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Big Mine warming house remodel on track for 2019 construction

$3.5 million for comfortable 9,600-square-foot building

By Mark Reaman

A new Big Mine Park warming house meant to comfortably accommodate both Nordic skiers and hockey players is growing in size and could start construction in 2019.

Committee members updated the Town Council last month and informed them that a newly constructed building would be the best way to proceed, instead of renovating the current structure. A concept for a three-level, 9,600-square-foot building estimated to cost $3.5 million was presented. The current building is about 2,800 square feet.

Crested Butte parks and recreation director Janna Hansen said the committee decided the best use of money was to go with new construction instead of a remodel.

The building would expand to the west and the north and provide more parking spaces in the area. Hockey changing rooms would be located on the bottom level and be on the same grade as the ice rink.

The middle level would be entered from the parking lot and provide a lounge, a rental and retail area for Nordic, restrooms (including a family/gender-neutral restroom) and would be on the same level as the Nordic ski training area.

The third level would have offices, a Nordic ski team room, coaches’ offices and a viewing area for the ice rink. The space would allow for continued and added summer use as well.

“We are happy where we landed,” said Hansen. “This will be comfortable without being overly large.”

“Understand that this is very conceptual,” added town community development director Michael Yerman. “The BOZAR [Board of Zoning and Architectural Review] hasn’t looked at this yet.”

At $300 per square foot plus soft costs and fees, the building is expected to cost about $3.5 million. Hansen said potential funding sources include money from the town’s capital fund, state and private grants, dasher board advertising and $2 million in fundraising from private donors. “That is where the primary user groups, Nordic and hockey, will come in,” said Hansen. “The price tag does not contemplate in-kind work from the town or individuals for things like site prep.”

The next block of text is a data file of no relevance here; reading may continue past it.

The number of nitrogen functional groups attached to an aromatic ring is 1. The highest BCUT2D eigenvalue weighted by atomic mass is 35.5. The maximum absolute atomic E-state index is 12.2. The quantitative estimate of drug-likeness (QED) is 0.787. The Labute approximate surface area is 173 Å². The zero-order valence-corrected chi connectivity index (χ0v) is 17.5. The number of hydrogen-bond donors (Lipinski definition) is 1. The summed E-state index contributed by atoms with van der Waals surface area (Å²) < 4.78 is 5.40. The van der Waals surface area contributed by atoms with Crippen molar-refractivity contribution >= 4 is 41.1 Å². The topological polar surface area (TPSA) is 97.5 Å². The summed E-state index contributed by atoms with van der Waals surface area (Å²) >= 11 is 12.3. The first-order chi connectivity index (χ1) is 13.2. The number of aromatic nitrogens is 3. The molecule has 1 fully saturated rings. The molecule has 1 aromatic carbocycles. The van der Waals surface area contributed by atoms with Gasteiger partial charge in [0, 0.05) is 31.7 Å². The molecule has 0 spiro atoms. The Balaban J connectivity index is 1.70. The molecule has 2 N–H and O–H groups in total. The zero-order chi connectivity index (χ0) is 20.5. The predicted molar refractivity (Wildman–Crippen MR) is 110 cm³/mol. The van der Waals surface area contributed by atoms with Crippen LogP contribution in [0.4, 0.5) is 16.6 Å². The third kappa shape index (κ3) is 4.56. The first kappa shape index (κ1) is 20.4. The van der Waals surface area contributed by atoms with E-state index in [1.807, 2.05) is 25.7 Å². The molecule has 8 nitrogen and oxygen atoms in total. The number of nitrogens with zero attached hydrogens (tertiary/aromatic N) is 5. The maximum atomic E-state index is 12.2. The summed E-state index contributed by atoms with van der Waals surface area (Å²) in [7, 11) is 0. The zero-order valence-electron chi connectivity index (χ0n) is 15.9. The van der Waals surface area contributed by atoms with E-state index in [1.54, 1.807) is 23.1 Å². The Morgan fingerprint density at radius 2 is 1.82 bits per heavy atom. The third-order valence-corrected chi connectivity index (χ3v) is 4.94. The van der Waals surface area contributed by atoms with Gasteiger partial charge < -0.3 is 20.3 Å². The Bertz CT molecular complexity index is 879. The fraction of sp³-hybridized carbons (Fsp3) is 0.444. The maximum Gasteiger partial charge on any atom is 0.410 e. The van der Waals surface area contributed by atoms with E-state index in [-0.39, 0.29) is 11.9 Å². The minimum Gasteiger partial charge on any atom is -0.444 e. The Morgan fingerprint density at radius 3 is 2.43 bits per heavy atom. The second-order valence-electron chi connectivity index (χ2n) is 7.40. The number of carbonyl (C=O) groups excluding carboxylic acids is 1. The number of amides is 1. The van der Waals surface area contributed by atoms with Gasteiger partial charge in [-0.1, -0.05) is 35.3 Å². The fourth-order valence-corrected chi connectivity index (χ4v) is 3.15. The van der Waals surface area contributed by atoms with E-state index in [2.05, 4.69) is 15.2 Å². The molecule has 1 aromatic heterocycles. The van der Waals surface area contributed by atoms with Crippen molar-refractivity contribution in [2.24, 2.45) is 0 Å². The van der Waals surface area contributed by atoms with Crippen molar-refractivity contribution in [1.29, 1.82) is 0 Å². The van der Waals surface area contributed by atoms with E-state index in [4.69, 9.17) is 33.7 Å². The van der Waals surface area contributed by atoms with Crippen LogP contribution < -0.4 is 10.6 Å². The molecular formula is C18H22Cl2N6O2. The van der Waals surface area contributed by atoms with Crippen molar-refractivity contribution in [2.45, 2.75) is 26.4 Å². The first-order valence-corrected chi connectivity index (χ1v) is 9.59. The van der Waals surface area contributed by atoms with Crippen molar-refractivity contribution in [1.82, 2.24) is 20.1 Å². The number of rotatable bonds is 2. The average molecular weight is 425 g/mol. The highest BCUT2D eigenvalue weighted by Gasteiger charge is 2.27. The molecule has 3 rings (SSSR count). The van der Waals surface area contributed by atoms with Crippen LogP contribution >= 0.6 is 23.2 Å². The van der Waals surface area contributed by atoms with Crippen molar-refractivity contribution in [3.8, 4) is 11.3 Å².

Mayor Glenn Michel asked if any thought had been given to refrigerate the ice since the area would be torn up in construction.

“Not at this stage,” responded Hansen. “We are focusing on the warming house expansion as the priority.”

That is causing a bit of angst amongst the hockey community. Committee hockey representative Karen Stock said refrigeration is uppermost on the community’s hockey minds. “We are excited at the thought of having improved changing rooms,” she said. “But refrigeration is always talked about. Last year was a challenge when the weather got warm and it was a struggle to keep the ice. We had to move some games. For us, fundraising would be easier with refrigeration but we are excited with the improvements to the locker rooms.”

Hansen said the cost of refrigeration varies but the top end could be as much as $800,000.

Crested Butte Nordic director Christie Hicks said that while the price tag for the project has gone up, “the floor plan is very exciting. It meets the needs of both Nordic and hockey and the way it is set up allows efficiencies. In the summer it can be open to other community uses so it feels like a community center.”

Councilman Jim Schmidt observed that if the current building was not going to be renovated, it could perhaps be used as an affordable housing unit for a four-plex. Yerman assured him the town staff was already considering that use for the building.

The plan is to get the concept in front of BOZAR this fall. Fundraising is scheduled for 2018 and then construction is slated to start in 2019. Hansen said construction would take between 12 and 18 months depending on the final plan.

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